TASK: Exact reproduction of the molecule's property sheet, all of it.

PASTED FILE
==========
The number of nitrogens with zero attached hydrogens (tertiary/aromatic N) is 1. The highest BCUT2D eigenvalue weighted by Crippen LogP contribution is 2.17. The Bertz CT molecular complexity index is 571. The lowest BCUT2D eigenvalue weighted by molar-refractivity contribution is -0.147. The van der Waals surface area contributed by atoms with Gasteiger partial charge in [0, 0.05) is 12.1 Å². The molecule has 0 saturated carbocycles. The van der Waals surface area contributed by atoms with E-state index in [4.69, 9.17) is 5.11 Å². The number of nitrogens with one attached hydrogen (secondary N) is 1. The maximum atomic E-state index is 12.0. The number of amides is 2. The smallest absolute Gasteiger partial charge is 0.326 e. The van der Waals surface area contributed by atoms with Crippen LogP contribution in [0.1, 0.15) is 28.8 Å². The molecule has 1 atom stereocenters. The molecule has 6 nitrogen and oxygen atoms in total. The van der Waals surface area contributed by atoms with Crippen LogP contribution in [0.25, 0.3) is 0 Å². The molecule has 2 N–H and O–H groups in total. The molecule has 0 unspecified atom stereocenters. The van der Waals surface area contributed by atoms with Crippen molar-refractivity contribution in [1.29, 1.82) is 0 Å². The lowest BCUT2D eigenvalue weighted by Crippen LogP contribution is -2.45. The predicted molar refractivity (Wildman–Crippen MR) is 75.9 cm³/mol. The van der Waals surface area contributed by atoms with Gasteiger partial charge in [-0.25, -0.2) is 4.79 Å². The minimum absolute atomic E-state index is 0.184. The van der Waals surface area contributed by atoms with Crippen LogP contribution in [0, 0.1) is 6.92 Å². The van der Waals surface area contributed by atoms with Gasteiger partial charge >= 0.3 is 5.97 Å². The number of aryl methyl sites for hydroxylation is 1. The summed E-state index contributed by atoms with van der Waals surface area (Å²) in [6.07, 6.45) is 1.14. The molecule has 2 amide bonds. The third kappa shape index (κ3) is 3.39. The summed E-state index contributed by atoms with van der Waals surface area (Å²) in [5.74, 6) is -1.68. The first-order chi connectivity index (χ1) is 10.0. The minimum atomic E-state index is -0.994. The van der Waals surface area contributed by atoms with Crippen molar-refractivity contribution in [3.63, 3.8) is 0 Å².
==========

The number of nitrogens with zero attached hydrogens (tertiary/aromatic N) is 1. The highest BCUT2D eigenvalue weighted by Crippen LogP contribution is 2.17. The Bertz CT molecular complexity index is 571. The lowest BCUT2D eigenvalue weighted by molar-refractivity contribution is -0.147. The van der Waals surface area contributed by atoms with Gasteiger partial charge in [0, 0.05) is 12.1 Å². The molecule has 0 saturated carbocycles. The van der Waals surface area contributed by atoms with E-state index in [4.69, 9.17) is 5.11 Å². The number of nitrogens with one attached hydrogen (secondary N) is 1. The maximum atomic E-state index is 12.0. The number of amides is 2. The smallest absolute Gasteiger partial charge is 0.326 e. The van der Waals surface area contributed by atoms with Crippen LogP contribution in [0.1, 0.15) is 28.8 Å². The molecule has 1 atom stereocenters. The molecule has 6 nitrogen and oxygen atoms in total. The van der Waals surface area contributed by atoms with Crippen LogP contribution in [0.25, 0.3) is 0 Å². The molecule has 2 N–H and O–H groups in total. The molecule has 0 unspecified atom stereocenters. The van der Waals surface area contributed by atoms with Crippen molar-refractivity contribution in [1.29, 1.82) is 0 Å². The lowest BCUT2D eigenvalue weighted by Crippen LogP contribution is -2.45. The predicted molar refractivity (Wildman–Crippen MR) is 75.9 cm³/mol. The van der Waals surface area contributed by atoms with Gasteiger partial charge in [-0.25, -0.2) is 4.79 Å². The minimum absolute atomic E-state index is 0.184. The van der Waals surface area contributed by atoms with Crippen LogP contribution in [0, 0.1) is 6.92 Å². The van der Waals surface area contributed by atoms with Gasteiger partial charge >= 0.3 is 5.97 Å². The number of aryl methyl sites for hydroxylation is 1. The summed E-state index contributed by atoms with van der Waals surface area (Å²) in [6.07, 6.45) is 1.14. The molecule has 2 amide bonds. The third kappa shape index (κ3) is 3.39. The summed E-state index contributed by atoms with van der Waals surface area (Å²) in [5.74, 6) is -1.68. The first-order chi connectivity index (χ1) is 10.0. The minimum atomic E-state index is -0.994. The van der Waals surface area contributed by atoms with Crippen molar-refractivity contribution in [3.63, 3.8) is 0 Å².